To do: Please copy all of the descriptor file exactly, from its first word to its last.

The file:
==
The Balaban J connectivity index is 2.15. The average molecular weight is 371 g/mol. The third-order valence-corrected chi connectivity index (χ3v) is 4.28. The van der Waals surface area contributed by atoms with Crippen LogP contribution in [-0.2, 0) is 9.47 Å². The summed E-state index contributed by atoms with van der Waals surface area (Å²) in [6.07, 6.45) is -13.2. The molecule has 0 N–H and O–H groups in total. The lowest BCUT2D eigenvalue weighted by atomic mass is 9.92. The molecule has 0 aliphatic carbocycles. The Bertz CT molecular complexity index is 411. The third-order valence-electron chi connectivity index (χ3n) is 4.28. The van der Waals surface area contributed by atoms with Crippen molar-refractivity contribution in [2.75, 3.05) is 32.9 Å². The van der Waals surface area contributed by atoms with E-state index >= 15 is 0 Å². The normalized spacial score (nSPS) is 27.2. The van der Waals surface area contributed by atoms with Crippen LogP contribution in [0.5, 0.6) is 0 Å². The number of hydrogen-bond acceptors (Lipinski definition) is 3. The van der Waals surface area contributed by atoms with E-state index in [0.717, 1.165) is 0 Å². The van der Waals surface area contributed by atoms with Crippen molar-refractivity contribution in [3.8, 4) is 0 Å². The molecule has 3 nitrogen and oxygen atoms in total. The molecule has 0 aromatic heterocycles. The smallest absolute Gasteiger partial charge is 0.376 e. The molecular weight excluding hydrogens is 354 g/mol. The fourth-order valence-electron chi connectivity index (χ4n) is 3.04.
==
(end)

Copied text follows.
The Balaban J connectivity index is 2.15. The average molecular weight is 371 g/mol. The third-order valence-corrected chi connectivity index (χ3v) is 4.28. The van der Waals surface area contributed by atoms with Crippen LogP contribution in [-0.2, 0) is 9.47 Å². The summed E-state index contributed by atoms with van der Waals surface area (Å²) in [6.07, 6.45) is -13.2. The molecule has 0 N–H and O–H groups in total. The lowest BCUT2D eigenvalue weighted by atomic mass is 9.92. The molecule has 0 aliphatic carbocycles. The Bertz CT molecular complexity index is 411. The third-order valence-electron chi connectivity index (χ3n) is 4.28. The van der Waals surface area contributed by atoms with Crippen molar-refractivity contribution in [2.75, 3.05) is 32.9 Å². The van der Waals surface area contributed by atoms with E-state index >= 15 is 0 Å². The normalized spacial score (nSPS) is 27.2. The van der Waals surface area contributed by atoms with Crippen LogP contribution in [0.5, 0.6) is 0 Å². The number of hydrogen-bond acceptors (Lipinski definition) is 3. The van der Waals surface area contributed by atoms with E-state index in [0.717, 1.165) is 0 Å². The van der Waals surface area contributed by atoms with Crippen molar-refractivity contribution in [3.8, 4) is 0 Å². The molecule has 3 nitrogen and oxygen atoms in total. The molecule has 0 aromatic heterocycles. The smallest absolute Gasteiger partial charge is 0.376 e. The molecular weight excluding hydrogens is 354 g/mol. The fourth-order valence-electron chi connectivity index (χ4n) is 3.04.